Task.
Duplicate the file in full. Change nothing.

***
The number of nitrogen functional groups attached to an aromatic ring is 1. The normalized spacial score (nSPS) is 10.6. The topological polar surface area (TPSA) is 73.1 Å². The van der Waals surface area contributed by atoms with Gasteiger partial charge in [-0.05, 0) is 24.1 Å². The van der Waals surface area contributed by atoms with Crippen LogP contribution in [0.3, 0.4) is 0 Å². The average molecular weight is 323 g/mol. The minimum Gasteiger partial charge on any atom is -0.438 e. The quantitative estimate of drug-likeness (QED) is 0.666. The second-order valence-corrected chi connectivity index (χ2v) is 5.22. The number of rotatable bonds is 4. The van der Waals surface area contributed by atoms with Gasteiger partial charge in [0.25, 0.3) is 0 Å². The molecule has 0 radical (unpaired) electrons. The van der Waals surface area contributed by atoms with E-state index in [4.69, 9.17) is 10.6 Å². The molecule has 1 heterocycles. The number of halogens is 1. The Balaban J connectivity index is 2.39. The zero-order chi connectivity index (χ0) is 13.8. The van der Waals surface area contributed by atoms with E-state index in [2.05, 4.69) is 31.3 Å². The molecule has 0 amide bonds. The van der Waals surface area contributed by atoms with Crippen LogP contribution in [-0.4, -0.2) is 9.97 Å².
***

The number of nitrogen functional groups attached to an aromatic ring is 1. The normalized spacial score (nSPS) is 10.6. The topological polar surface area (TPSA) is 73.1 Å². The van der Waals surface area contributed by atoms with Gasteiger partial charge in [-0.05, 0) is 24.1 Å². The van der Waals surface area contributed by atoms with Crippen LogP contribution in [0.3, 0.4) is 0 Å². The average molecular weight is 323 g/mol. The minimum Gasteiger partial charge on any atom is -0.438 e. The quantitative estimate of drug-likeness (QED) is 0.666. The second-order valence-corrected chi connectivity index (χ2v) is 5.22. The number of rotatable bonds is 4. The van der Waals surface area contributed by atoms with Gasteiger partial charge in [0.25, 0.3) is 0 Å². The molecule has 0 radical (unpaired) electrons. The van der Waals surface area contributed by atoms with E-state index in [4.69, 9.17) is 10.6 Å². The molecule has 1 heterocycles. The number of halogens is 1. The Balaban J connectivity index is 2.39. The zero-order chi connectivity index (χ0) is 13.8. The van der Waals surface area contributed by atoms with E-state index in [2.05, 4.69) is 31.3 Å². The molecule has 0 amide bonds. The van der Waals surface area contributed by atoms with Crippen LogP contribution in [-0.4, -0.2) is 9.97 Å².